Portrait of the Marchesa Casati with peacock pens | Giovanni Boldini | 1914
Giovanni Boldini studied in Florence with the Macchiaioli, a group of artists who were opposed to the teachings of the Italian Accademia as they were too strict. From them, Boldini takes the immediacy and freshness of the French Barbizon School, but he applies these teachings to the portraits commissioned by the high society.
After moving to Paris, he became a successful painter of portraits. Boldini’s and Singer-Sargent’s career are often compared, as both were successful painters of portraits around the same time, while the first was in Paris and the latter in London.
Boldini painted the Marchesa Casati several times. She was an Italian heiress who sponsored artists, but was best known for her eccentricities. The Marchesa used to walk through Paris with cheetah cubs on a leash and attended social events using live snakes as part of their clothing. The painting from 1914 is the most interesting.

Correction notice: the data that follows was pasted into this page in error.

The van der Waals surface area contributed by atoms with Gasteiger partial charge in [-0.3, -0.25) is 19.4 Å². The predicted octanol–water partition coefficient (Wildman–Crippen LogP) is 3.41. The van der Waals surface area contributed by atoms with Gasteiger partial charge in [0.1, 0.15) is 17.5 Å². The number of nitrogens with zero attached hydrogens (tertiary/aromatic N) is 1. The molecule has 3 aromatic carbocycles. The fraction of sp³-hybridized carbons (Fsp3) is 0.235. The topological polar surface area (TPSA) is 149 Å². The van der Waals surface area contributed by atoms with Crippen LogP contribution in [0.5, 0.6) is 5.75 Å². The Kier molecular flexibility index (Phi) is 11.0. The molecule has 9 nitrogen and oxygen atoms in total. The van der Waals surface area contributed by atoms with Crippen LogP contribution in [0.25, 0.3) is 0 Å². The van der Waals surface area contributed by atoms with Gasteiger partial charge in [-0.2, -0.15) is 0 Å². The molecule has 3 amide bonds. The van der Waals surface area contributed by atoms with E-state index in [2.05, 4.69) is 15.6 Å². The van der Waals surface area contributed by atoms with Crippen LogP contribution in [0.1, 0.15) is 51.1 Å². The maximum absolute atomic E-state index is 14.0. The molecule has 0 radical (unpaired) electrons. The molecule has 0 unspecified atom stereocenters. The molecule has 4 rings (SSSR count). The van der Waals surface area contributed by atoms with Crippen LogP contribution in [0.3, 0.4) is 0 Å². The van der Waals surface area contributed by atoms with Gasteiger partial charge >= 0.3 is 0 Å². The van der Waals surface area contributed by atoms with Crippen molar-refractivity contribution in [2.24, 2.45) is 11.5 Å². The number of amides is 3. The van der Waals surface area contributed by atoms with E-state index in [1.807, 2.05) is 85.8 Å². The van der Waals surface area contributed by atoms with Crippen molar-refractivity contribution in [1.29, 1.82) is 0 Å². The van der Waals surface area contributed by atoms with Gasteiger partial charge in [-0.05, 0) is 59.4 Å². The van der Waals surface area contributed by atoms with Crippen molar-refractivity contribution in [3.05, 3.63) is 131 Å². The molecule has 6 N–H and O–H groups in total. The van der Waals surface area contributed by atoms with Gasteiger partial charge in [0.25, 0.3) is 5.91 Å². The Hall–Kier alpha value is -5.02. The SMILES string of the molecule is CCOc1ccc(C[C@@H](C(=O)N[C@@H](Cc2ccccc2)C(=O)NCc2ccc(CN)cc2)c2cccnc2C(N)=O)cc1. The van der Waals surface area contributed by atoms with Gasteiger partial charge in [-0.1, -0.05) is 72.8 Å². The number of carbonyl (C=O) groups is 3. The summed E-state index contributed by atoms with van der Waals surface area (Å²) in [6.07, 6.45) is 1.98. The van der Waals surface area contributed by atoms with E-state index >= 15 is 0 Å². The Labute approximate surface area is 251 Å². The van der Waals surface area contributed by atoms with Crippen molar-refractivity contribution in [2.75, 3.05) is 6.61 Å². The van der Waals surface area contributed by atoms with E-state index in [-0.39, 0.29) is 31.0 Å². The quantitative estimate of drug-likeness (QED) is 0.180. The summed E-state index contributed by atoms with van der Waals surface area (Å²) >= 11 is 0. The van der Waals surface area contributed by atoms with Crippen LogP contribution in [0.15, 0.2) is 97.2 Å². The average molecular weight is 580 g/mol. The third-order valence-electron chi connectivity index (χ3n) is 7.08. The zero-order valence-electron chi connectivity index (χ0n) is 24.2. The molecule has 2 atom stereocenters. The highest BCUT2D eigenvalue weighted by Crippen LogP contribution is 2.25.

In this portrait, Boldini combines the realism and the details of the Marchesa’s body with furious strokes in the dress and in the background of the work, making it almost abstract. Although the palette is narrow, the colors are vibrant and expressive.
While the dynamic compositions of Boldini brought him fame and recognition, the Marchesa Casati, after moving to London, lost his fortune because of her excesses and spent the last years of his life living in the street. According to a witness, elderly and demented, the Marchesa spent her time stirring the garbage in search of peacock pens.